World Institute for Social Change (WISC) is an online school for developing and sharing ideas, skills, vision, and strategy within and across progressive constituencies. WISC is a partnership project. Diverse partner organizations, plus its faculty constitute its hosts.

Partners can sponsor courses and are expected to promote WISC to their constituencies however they choose. 

The revenues from each WISC course go half to the faculty, a quarter to WISC itself, and a quarter to the sponsoring Partner organization. This structure aims to disperse the direct material benefits not only to those teaching but, also throughout the progressive community by way of revenues for partners whose outlay in time is very modest.

WISC offers courses four times a year in eight week sessions after each of which there is a month off for entering new enrollments, adding new courses, and refining features. The sessions are in April/May, July/August, October/November, and January/February.

The backbone software of WISC is Moodle. The structure of WISC is:

  • Courses are sponsored by a WISC partner. That is, to teach a WISC course one must get sponsorship from a partner.
  • Faculty determine course content. 
  • Enrollees take courses, engaging as much or little as they choose in course discussions, assignments, etc. 
  • Enrollees pay a sliding scale for full fee enrollment, low income enrollment, or observer status. 
  • Revenues go 50% to course faculty, 25% to partner course sponsor, and 25% to WISC for maintaining the whole operation. 

WISC General Polices

Student participation is entirely at the discretion of students. If faculty says some task or action is required - it means the faculty person feels serious participation and completion of the course demands that activity - but, of course, whether to do it or not is up to each student, with no negative repercussions.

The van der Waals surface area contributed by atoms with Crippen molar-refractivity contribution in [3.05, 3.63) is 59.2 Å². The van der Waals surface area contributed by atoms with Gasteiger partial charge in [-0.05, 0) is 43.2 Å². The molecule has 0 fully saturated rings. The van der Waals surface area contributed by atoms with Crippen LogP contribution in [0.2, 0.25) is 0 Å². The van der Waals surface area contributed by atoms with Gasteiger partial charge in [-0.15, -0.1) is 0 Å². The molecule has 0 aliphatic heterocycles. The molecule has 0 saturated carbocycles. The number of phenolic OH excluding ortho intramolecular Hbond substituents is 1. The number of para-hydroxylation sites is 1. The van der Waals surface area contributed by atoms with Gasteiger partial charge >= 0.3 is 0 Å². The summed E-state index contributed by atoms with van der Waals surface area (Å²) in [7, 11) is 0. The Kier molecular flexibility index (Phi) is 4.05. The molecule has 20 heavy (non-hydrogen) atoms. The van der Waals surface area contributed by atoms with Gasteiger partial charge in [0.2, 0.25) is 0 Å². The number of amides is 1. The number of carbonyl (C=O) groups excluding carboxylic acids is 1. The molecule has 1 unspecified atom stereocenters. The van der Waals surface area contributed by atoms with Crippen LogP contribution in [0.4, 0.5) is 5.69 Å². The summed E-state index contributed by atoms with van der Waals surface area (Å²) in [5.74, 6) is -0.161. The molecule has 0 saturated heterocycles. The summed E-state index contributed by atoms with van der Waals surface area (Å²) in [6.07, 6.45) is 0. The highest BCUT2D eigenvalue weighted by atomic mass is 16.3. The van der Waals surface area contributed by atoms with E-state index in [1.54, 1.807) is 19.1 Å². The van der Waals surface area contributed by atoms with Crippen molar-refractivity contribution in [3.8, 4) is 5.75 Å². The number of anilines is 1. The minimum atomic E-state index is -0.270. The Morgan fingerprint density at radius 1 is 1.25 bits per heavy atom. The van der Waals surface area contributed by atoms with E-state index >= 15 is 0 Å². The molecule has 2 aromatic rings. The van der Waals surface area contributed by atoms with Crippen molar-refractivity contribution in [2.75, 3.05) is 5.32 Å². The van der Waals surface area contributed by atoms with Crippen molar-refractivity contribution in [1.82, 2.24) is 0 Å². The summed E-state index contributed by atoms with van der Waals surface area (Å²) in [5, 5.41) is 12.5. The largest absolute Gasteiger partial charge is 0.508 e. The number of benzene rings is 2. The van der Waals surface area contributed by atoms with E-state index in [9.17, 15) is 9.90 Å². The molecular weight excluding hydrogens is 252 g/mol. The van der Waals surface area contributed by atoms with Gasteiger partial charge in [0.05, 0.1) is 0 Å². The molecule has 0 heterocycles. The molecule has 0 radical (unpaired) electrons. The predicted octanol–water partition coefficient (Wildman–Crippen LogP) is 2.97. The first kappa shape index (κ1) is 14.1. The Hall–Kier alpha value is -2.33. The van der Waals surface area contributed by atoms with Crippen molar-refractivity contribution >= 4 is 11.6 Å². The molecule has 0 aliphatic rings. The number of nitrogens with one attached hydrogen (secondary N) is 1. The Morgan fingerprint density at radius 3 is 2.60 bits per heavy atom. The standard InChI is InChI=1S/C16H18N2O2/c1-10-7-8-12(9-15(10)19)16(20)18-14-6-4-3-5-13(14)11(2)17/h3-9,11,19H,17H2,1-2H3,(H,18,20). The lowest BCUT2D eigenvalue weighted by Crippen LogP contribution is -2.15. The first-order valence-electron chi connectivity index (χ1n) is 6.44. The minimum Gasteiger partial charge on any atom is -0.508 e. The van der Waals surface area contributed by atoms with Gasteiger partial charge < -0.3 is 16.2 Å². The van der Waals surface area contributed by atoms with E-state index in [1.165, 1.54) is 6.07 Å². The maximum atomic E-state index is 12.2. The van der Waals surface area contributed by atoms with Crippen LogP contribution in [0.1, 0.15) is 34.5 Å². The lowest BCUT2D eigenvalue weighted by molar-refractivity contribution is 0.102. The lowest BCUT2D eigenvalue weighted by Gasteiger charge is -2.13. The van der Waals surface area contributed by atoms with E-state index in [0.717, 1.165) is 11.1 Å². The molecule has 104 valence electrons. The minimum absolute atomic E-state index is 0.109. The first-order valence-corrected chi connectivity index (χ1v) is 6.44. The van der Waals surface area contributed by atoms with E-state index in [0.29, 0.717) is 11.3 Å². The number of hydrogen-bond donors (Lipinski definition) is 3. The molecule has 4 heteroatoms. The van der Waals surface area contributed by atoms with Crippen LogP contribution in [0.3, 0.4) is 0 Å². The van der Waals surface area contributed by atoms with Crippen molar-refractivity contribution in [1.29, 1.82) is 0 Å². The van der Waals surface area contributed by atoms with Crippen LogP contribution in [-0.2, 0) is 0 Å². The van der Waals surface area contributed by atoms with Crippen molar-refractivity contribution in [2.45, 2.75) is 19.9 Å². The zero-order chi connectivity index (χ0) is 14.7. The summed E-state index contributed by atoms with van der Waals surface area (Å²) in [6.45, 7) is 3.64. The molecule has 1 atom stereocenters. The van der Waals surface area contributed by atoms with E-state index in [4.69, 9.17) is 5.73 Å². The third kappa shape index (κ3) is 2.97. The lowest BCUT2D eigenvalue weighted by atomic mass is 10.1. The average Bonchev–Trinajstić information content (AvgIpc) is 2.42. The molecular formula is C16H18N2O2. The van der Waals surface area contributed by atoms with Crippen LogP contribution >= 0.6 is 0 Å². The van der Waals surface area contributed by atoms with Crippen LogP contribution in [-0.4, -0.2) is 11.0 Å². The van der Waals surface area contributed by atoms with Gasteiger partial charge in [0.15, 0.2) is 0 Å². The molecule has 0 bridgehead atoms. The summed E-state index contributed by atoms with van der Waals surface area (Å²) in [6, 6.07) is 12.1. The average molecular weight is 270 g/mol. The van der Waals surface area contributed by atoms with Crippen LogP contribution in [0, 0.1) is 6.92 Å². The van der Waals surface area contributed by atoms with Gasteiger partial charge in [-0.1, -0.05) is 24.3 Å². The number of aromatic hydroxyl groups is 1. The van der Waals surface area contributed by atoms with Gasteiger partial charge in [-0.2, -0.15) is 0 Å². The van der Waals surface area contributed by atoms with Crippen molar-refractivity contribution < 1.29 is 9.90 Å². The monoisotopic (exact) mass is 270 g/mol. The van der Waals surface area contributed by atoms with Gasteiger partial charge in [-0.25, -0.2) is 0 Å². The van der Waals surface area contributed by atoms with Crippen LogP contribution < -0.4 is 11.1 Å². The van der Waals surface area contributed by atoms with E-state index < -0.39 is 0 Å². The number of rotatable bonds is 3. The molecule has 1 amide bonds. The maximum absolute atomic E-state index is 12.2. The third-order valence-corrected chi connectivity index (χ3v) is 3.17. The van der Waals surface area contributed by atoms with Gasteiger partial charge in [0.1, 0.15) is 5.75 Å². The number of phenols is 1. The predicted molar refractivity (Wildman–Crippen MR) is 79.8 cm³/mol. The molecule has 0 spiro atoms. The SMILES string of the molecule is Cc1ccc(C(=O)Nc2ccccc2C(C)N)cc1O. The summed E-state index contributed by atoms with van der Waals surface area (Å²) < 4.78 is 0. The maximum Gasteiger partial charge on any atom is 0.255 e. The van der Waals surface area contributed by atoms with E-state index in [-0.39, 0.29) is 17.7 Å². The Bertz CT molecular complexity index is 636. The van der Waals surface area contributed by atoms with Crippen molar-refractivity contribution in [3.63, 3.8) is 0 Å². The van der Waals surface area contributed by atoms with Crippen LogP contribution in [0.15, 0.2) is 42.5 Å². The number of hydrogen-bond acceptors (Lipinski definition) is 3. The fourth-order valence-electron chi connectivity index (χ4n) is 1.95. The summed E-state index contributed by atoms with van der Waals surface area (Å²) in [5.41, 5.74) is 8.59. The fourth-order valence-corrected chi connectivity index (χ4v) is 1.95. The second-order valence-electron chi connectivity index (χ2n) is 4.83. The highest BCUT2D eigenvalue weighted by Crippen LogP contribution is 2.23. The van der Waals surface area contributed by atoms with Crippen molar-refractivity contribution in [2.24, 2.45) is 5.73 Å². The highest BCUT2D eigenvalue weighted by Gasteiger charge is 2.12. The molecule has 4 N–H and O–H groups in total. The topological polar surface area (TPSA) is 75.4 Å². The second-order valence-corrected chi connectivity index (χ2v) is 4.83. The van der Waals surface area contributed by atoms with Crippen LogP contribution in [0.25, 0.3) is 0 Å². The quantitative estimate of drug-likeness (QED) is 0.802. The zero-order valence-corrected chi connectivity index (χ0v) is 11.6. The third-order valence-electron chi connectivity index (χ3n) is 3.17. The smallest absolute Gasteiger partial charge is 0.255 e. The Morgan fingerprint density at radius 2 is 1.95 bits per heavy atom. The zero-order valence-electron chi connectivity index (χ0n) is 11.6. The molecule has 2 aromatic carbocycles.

Materials presented by faculty are only for use in the course and should not be posted or otherwise displayed elsewhere, unless by the faculty. What makes sense in the course and is intended for it, is not necessarily sensible, or intended, for elsewhere.

Exchanges in forums and commenting, etc., should always be civil and respectful. Students who, in the view of the faculty, persistently violate  this norm can be removed from further participation. They will retain access to materials for the duration of the course, but not be able to post, etc. 

While students can stop participating at any time, there is no withdrawal with refund.

Students and faculty alike should understand that both faculty and students are not in School, the way someone is in, say, high school or college. Their participation is undertaken in context of all kinds of other responsibilities and on whatever schedule they find most congenial. People should not be hounded to do more, or other, than they set out for themselves.

Finally, regarding courses - when a faculty person creates, prepares, and teaches a course, it is typically with the expectation of teaching it again, perhaps as often as four times a year. Suppose Ms. Z is teaching a course on topic Z'. Someone else asks ZSchool to teach a course that is interchangeable. ZSchool saying yes to that request undercuts the work undertaken by Ms. Z on topic Z'. Instead of teaching it again - and each subsequent time is much less work than the first time - with the school audience choosing it if interested in topic Z' - now the audience that is interested in Z' is choosing it or another overlapping course. School Policy is once a faculty person gives a course, ZSchool will not okay a highly overlapping course by another faculty person for at least a year. After that, the choice to offer another, or not, will depend on students reactions to past instances of the course. 


Last modified: Thursday, 10 September 2015, 8:00 AM